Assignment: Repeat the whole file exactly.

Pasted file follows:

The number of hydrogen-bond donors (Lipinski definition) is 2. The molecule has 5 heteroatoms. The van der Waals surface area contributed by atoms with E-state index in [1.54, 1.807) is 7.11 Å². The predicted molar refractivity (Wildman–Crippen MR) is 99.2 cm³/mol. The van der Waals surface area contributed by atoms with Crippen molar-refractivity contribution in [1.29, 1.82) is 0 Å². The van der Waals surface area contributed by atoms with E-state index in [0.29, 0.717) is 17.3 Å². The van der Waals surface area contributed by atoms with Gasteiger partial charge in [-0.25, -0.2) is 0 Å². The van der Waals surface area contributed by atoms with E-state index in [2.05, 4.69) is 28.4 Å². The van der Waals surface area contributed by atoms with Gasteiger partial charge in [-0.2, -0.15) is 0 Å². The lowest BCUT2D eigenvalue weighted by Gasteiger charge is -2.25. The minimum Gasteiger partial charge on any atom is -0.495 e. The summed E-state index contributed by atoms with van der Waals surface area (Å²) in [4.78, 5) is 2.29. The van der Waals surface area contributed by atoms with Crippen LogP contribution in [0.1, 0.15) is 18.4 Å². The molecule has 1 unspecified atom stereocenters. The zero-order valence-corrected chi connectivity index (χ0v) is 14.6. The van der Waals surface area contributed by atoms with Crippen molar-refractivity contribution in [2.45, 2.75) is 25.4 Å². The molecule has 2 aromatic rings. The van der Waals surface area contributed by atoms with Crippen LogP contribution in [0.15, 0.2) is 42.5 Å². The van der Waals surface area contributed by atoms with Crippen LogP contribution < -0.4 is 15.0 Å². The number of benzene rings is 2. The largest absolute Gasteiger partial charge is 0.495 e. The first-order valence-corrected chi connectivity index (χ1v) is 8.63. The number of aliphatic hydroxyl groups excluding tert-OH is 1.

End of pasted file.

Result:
The number of hydrogen-bond donors (Lipinski definition) is 2. The molecule has 5 heteroatoms. The van der Waals surface area contributed by atoms with E-state index in [1.54, 1.807) is 7.11 Å². The predicted molar refractivity (Wildman–Crippen MR) is 99.2 cm³/mol. The van der Waals surface area contributed by atoms with Crippen molar-refractivity contribution in [1.29, 1.82) is 0 Å². The van der Waals surface area contributed by atoms with E-state index in [0.29, 0.717) is 17.3 Å². The van der Waals surface area contributed by atoms with Gasteiger partial charge in [-0.25, -0.2) is 0 Å². The van der Waals surface area contributed by atoms with E-state index in [2.05, 4.69) is 28.4 Å². The van der Waals surface area contributed by atoms with Gasteiger partial charge in [-0.2, -0.15) is 0 Å². The lowest BCUT2D eigenvalue weighted by Gasteiger charge is -2.25. The minimum Gasteiger partial charge on any atom is -0.495 e. The summed E-state index contributed by atoms with van der Waals surface area (Å²) in [4.78, 5) is 2.29. The van der Waals surface area contributed by atoms with Crippen LogP contribution in [0.1, 0.15) is 18.4 Å². The molecule has 1 unspecified atom stereocenters. The zero-order valence-corrected chi connectivity index (χ0v) is 14.6. The van der Waals surface area contributed by atoms with Crippen molar-refractivity contribution in [2.45, 2.75) is 25.4 Å². The molecule has 2 aromatic rings. The van der Waals surface area contributed by atoms with Crippen LogP contribution in [0.15, 0.2) is 42.5 Å². The van der Waals surface area contributed by atoms with Crippen LogP contribution < -0.4 is 15.0 Å². The number of benzene rings is 2. The largest absolute Gasteiger partial charge is 0.495 e. The first-order valence-corrected chi connectivity index (χ1v) is 8.63. The number of aliphatic hydroxyl groups excluding tert-OH is 1.